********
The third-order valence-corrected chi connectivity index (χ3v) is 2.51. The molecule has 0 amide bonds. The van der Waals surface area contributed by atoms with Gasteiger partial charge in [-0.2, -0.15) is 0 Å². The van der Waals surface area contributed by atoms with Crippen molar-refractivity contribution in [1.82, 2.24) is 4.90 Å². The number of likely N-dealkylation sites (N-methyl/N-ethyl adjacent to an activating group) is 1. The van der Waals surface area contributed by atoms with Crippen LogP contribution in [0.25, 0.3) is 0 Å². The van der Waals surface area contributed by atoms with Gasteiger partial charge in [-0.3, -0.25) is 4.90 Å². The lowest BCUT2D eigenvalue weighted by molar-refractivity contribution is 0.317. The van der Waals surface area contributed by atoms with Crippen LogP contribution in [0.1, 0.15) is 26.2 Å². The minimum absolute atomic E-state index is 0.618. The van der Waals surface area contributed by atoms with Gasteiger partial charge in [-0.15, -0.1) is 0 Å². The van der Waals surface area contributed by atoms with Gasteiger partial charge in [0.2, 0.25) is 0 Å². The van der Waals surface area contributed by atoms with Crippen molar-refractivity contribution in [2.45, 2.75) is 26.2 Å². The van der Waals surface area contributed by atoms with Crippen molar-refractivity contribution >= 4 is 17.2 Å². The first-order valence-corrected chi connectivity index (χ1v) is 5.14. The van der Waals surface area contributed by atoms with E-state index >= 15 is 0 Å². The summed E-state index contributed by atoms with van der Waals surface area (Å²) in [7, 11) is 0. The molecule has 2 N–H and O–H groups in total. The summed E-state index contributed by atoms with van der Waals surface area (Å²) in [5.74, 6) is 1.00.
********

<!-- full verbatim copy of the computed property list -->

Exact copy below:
The third-order valence-corrected chi connectivity index (χ3v) is 2.51. The molecule has 0 amide bonds. The van der Waals surface area contributed by atoms with Gasteiger partial charge in [-0.2, -0.15) is 0 Å². The van der Waals surface area contributed by atoms with Crippen molar-refractivity contribution in [1.82, 2.24) is 4.90 Å². The number of likely N-dealkylation sites (N-methyl/N-ethyl adjacent to an activating group) is 1. The van der Waals surface area contributed by atoms with Crippen LogP contribution in [0.25, 0.3) is 0 Å². The van der Waals surface area contributed by atoms with Gasteiger partial charge in [-0.3, -0.25) is 4.90 Å². The lowest BCUT2D eigenvalue weighted by molar-refractivity contribution is 0.317. The van der Waals surface area contributed by atoms with Crippen LogP contribution in [0.1, 0.15) is 26.2 Å². The minimum absolute atomic E-state index is 0.618. The van der Waals surface area contributed by atoms with Gasteiger partial charge in [-0.15, -0.1) is 0 Å². The van der Waals surface area contributed by atoms with Gasteiger partial charge in [0.2, 0.25) is 0 Å². The van der Waals surface area contributed by atoms with Crippen molar-refractivity contribution in [2.45, 2.75) is 26.2 Å². The van der Waals surface area contributed by atoms with Crippen molar-refractivity contribution >= 4 is 17.2 Å². The first-order valence-corrected chi connectivity index (χ1v) is 5.14. The van der Waals surface area contributed by atoms with E-state index >= 15 is 0 Å². The summed E-state index contributed by atoms with van der Waals surface area (Å²) in [7, 11) is 0. The molecule has 2 N–H and O–H groups in total. The summed E-state index contributed by atoms with van der Waals surface area (Å²) in [5.74, 6) is 1.00.